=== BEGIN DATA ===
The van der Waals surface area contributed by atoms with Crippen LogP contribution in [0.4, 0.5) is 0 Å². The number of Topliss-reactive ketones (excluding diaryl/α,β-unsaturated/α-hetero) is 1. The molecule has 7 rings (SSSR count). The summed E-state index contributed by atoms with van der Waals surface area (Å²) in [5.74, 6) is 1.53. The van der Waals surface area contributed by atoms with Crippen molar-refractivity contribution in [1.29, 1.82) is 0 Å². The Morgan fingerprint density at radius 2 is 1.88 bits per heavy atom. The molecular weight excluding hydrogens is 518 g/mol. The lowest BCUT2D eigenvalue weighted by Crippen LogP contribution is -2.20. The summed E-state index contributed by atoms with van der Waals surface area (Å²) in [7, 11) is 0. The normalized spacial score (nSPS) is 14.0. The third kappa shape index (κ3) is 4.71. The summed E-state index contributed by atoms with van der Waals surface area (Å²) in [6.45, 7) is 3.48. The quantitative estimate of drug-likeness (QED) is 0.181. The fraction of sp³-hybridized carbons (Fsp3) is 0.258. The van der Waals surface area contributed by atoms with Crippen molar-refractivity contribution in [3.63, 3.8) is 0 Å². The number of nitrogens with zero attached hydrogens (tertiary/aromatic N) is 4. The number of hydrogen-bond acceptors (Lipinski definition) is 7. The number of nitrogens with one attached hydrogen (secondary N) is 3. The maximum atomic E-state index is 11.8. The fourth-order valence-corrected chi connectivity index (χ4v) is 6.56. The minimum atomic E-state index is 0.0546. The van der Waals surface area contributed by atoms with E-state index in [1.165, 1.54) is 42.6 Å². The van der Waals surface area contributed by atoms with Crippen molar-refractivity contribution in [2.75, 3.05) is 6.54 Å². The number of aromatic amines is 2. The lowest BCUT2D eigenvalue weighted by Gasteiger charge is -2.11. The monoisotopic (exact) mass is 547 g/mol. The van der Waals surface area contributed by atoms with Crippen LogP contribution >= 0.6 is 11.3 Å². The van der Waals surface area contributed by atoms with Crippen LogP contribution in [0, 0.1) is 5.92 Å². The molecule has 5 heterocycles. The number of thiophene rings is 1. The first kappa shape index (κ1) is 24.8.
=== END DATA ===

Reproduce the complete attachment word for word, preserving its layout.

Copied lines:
The van der Waals surface area contributed by atoms with Crippen LogP contribution in [0.4, 0.5) is 0 Å². The number of Topliss-reactive ketones (excluding diaryl/α,β-unsaturated/α-hetero) is 1. The molecule has 7 rings (SSSR count). The summed E-state index contributed by atoms with van der Waals surface area (Å²) in [5.74, 6) is 1.53. The van der Waals surface area contributed by atoms with Crippen molar-refractivity contribution in [1.29, 1.82) is 0 Å². The Morgan fingerprint density at radius 2 is 1.88 bits per heavy atom. The molecular weight excluding hydrogens is 518 g/mol. The lowest BCUT2D eigenvalue weighted by Crippen LogP contribution is -2.20. The summed E-state index contributed by atoms with van der Waals surface area (Å²) in [7, 11) is 0. The normalized spacial score (nSPS) is 14.0. The third kappa shape index (κ3) is 4.71. The summed E-state index contributed by atoms with van der Waals surface area (Å²) in [6.45, 7) is 3.48. The quantitative estimate of drug-likeness (QED) is 0.181. The fraction of sp³-hybridized carbons (Fsp3) is 0.258. The van der Waals surface area contributed by atoms with Crippen molar-refractivity contribution in [3.63, 3.8) is 0 Å². The number of nitrogens with zero attached hydrogens (tertiary/aromatic N) is 4. The number of hydrogen-bond acceptors (Lipinski definition) is 7. The number of nitrogens with one attached hydrogen (secondary N) is 3. The maximum atomic E-state index is 11.8. The fourth-order valence-corrected chi connectivity index (χ4v) is 6.56. The minimum atomic E-state index is 0.0546. The van der Waals surface area contributed by atoms with E-state index in [1.165, 1.54) is 42.6 Å². The van der Waals surface area contributed by atoms with Crippen molar-refractivity contribution in [2.75, 3.05) is 6.54 Å². The number of aromatic amines is 2. The lowest BCUT2D eigenvalue weighted by Gasteiger charge is -2.11. The monoisotopic (exact) mass is 547 g/mol. The van der Waals surface area contributed by atoms with Crippen LogP contribution >= 0.6 is 11.3 Å². The van der Waals surface area contributed by atoms with Crippen LogP contribution in [0, 0.1) is 5.92 Å². The molecule has 5 heterocycles. The number of thiophene rings is 1. The first kappa shape index (κ1) is 24.8.